From USNA Virtual Memorial Hall

Charles Flusser '53

Date of birth: September 27, 1832

Date of death: April 19, 1864

Age: 31

Lucky Bag

The Lucky Bag was first published in 1894.

Biography & Loss

"Photographed while attending the U.S. Naval Academy."

Born at Annapolis, Maryland, Flusser entered the United States Naval Academy in 1847 and graduated with the Class of 1853 with the rank of passed midshipman. He received promotion to master and then lieutenant on September 15 and 16, 1855, while serving in the South American Squadron. In early 1861, Flusser was appointed to the Naval Academy in Annapolis, and oversaw its relocation to Fort Adams in Newport, Rhode Island.

Flusser served on blockade duty off the coast of Georgia in late 1861, before being appointed commander of the gunboat Commodore Perry for the Burnside Expedition, taking part in the victory at the Battle of Elizabeth City in February 1862.

Flusser was promoted to lieutenant commander in July 1862, also assuming command of all Union gunboats in Albemarle Sound. He took part in the expedition against Franklin, Virginia, in October 1862, with his ship only narrowly escaping capture.

Flusser was killed in action on April 19, 1864, during the Battle of Plymouth, in the engagement between the Miami and Southfield against the Confederate ironclad CSS Albemarle. In that action, Flusser personally fired a cannon shell at the Confederate ironclad. The shell, with a 10-second fuse, bounced off the Albemarle's armor and landed back on the deck of the Miami, where its explosion killed him. Brigadier General Henry Walton Wessels, commanding U.S. Army troops at Plymouth, North Carolina, noted: "In the death of this accomplished sailor the Navy has lost one of its brightest ornaments..."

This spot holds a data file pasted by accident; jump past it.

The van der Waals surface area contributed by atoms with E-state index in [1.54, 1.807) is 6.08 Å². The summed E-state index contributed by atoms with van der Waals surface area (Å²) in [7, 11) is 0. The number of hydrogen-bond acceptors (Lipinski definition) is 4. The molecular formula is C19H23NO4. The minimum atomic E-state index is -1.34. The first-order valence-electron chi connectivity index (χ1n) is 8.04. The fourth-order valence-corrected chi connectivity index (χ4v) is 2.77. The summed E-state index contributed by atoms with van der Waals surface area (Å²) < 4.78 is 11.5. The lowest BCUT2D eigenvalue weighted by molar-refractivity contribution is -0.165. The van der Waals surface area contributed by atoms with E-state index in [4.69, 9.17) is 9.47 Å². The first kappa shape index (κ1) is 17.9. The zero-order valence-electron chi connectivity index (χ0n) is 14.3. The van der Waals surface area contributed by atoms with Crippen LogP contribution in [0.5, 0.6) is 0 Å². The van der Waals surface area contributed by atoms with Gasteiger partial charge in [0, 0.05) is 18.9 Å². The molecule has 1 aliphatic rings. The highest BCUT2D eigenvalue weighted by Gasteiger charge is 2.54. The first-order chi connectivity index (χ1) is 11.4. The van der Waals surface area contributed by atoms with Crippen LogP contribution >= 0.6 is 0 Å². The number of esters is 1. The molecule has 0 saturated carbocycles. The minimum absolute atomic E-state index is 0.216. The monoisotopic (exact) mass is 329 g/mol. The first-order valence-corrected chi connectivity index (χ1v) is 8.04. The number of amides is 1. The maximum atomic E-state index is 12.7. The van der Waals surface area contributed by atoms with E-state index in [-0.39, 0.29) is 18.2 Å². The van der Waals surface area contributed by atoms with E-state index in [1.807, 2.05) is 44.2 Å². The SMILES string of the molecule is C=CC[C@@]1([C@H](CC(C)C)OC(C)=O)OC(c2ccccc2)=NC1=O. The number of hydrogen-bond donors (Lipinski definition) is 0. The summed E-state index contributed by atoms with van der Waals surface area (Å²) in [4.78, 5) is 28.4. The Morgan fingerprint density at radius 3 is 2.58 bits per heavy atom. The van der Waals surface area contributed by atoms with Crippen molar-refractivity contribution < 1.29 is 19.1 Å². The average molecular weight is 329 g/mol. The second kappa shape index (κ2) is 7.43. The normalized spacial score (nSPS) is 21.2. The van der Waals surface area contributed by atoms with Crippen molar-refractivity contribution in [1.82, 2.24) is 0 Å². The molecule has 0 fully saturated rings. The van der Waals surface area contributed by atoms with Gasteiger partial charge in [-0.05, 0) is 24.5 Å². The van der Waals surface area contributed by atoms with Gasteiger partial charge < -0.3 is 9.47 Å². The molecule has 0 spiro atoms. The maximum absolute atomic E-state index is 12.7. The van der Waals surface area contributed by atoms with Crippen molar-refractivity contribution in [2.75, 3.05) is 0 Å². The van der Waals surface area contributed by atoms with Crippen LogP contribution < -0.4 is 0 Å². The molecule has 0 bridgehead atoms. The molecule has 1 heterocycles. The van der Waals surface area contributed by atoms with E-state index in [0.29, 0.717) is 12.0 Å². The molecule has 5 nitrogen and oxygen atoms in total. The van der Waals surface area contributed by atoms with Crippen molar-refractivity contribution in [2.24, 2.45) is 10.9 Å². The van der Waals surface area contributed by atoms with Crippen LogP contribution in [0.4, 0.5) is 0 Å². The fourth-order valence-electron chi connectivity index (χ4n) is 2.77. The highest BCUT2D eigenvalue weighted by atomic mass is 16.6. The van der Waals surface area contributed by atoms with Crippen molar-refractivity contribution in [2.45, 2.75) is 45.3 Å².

Flusser was interred at the military cemetery in New Bern, but in 1868 his remains were transferred to the Naval Academy Cemetery.

Charles was survived by his wife, Juliana, whom he married on November 24, 1827. He is buried in the Naval Academy Cemetery.

He is listed on the killed in action panel in the front of Memorial Hall.


"Copy from a tintype taken at Plymouth, North Carolina, in 1864."

From the Naval History and Heritage Command:

Midshipman, 19 July, 1847. Passed Midshipman, 10 June, 1853. Master, 15 September, 1855. Lieutenant, 16 September, 1855. Lieutenant Commander, July, 1862. Killed on board the Miami, 19 April, 1864.


Several ships have been named for William:


He is used as an example of how to search for information of Civil War-era veterans by the National Archives of the United States.

Class of 1853

Charles is one of 9 members of the Class of 1853 on Virtual Memorial Hall.